Why Are Bioplastics Stagnating in Germany?
Bioplastics are seen as a sustainable alternative in the packaging sector, but uncertainties and limited availability are slowing down their breakthrough. How can the obstacles be removed?
The packaging industry is placing high hopes in bioplastics as a sustainable alternative to petroleum-based plastics. Indeed, the various materials offer benefits such as reducing CO2 emissions and dependence on fossil fuels. But why has widespread adoption stalled?
One reason is that there is still considerable uncertainty about the appropriate applications for bioplastics. For example, production from potential food sources such as sugar cane or corn could lead to conflicts between food and plastics production. FACHPACK 2024 has therefore created the “Alternative Packaging Solutions” pavilion. Here, users can find out which alternatives to fossil or paper-based materials can be used.
Compared to the global plastics market, bioplastics production is therefore still negligible. According to data collected by European Bioplastics in cooperation with the Nova Institute, they currently account for less than one percent of the total plastics production of more than 390 million tons per year. By 2027, the association expects production capacity to increase from 2.2 million tons (2022) to 6.3 million tons. Biodegradable plastics, such as PLA and PHA, are the most prevalent at 51 percent. The share of non-biodegradable bio-based plastics is expected to decrease to about 44 percent by 2027, although their absolute production capacity is expected to increase.
Bio-Based or Biodegradable – or Both?
The distinction between the two is enough to confuse many consumers. Not all bioplastics are biodegradable or based on renewable resources. It all depends on the composition. For example, bio-based plastics are made at least partially from biogenic resources, such as corn or sugar cane, and are not biodegradable, such as bio-based PE. Biodegradable plastics, on the other hand, decompose under certain conditions, leaving behind mainly CO2 and water. They can also be made from fossil feedstocks, such as polycaprolactone (PCL) and polybutylene adipate terephthalate (PBAT). Bio-based and biodegradable plastics, on the other hand, are based on renewable resources and are biodegradable, e.g. polylactic acid (PLA), polyhydroxyalkanoates (PHA), polybutylene succinate (PBS), starch-based blends. The demarcation is complicated by the fact that the different types can partially overlap.
Today, these materials have processing properties similar to those of conventional plastics. They are used in a variety of markets, with packaging accounting for the largest share at 48 percent (2022).
Disposal Not Yet Consistently Regulated
Despite their potential, bioplastics also pose challenges in terms of disposal. There are no uniform legal regulations for the disposal of bioplastic products, and Deutsche Umwelthilfe criticizes that this leads to consumer uncertainty. In particular, the label "compostable" does not correspond to reality. This is because many of these products labeled as compostable do not decompose completely in composting plants, resulting in residues and quality loss in the resulting compost.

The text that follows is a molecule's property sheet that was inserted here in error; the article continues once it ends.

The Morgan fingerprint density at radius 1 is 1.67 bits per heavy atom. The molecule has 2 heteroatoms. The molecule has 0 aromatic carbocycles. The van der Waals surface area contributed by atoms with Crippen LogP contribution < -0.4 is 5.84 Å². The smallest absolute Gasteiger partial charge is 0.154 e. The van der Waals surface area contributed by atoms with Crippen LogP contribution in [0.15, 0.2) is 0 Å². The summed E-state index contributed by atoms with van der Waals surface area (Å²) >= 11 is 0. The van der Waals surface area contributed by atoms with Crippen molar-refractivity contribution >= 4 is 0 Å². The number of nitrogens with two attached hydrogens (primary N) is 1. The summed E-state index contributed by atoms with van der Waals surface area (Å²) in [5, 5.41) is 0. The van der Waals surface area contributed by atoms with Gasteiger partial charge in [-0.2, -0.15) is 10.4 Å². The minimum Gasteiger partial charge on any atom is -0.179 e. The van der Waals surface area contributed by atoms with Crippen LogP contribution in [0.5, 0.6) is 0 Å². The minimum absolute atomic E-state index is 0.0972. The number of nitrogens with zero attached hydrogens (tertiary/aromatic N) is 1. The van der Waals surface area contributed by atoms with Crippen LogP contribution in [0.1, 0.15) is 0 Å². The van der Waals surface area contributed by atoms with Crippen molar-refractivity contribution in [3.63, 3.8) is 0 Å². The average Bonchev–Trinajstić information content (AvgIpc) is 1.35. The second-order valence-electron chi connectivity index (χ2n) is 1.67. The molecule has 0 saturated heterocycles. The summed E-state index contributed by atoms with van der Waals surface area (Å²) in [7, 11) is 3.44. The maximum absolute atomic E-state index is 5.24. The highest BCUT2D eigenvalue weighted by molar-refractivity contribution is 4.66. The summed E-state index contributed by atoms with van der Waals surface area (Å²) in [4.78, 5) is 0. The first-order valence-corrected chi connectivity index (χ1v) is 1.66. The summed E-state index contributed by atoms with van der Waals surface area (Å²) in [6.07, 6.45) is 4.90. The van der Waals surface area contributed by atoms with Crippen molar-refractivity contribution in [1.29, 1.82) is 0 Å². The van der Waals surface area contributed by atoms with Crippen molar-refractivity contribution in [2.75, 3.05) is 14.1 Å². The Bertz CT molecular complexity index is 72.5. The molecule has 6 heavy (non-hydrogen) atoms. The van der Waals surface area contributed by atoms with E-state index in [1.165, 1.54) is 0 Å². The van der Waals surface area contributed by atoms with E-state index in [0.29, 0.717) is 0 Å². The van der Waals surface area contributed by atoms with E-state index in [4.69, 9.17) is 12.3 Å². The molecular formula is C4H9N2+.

The type of bioplastic – degradable or nondegradable – determines how it is disposed of. While drop-in bioplastics, i.e. bio-based plastics that are chemically identical to conventional plastics, can be easily recycled in existing recycling plants, biodegradable plastics are usually diverted from the recycling process in Germany and incinerated instead. If they do enter the recycling stream, there is a risk that they will lead to a reduction in the quality of the recyclate. This is where the German Packaging Act comes into play, with its producer responsibility. The Federal Environment Agency therefore points out that biodegradable plastics belong in the yellow bin or the yellow bag and that the manufacturers of these plastics must comply with the Packaging Act.
Politicians See Need for Further Research
The European Commission has addressed the issue of bioplastics as part of its Green Deal. In a framework paper, the Commission recommends “Bio-based plastics should be produced sustainably and clearly labeled, preferably using organic waste as a raw material”. However, the framework paper is not legally binding. There is currently no EU legislation that comprehensively addresses bio-based, biodegradable and compostable plastics.
At the same time, the Union is supporting research into bioplastics, such as the Bio-Plastics Europe collaborative project. This project aims to explore sustainable strategies and solutions for bio-based products, in support of the EU Plastics Strategy and the circular economy. It started in 2019 and ended in September 2023. As a final step, the project aims to implement the practices of a handbook that has been developed during the project in Slovenia, Lithuania, Italy and Greece in close cooperation with local authorities.
The German government also sees a need for further research and is funding, for example, the Rubio project (Regional Entrepreneurial Alliance for Building Value Chains for Technical Bioplastics in Central Germany).
Joint Effort Needed
Despite their potential benefits, there are still a number of hurdles to overcome before bioplastics can become widespread in Germany. While great progress has been made in research and development, the lack of clear legislation, concerns about sustainability and a lack of public awareness are hindering wider acceptance. In order to realize the full potential of bioplastics, it is important that industry, government and research work together to develop solutions to overcome these barriers and promote acceptance in Germany.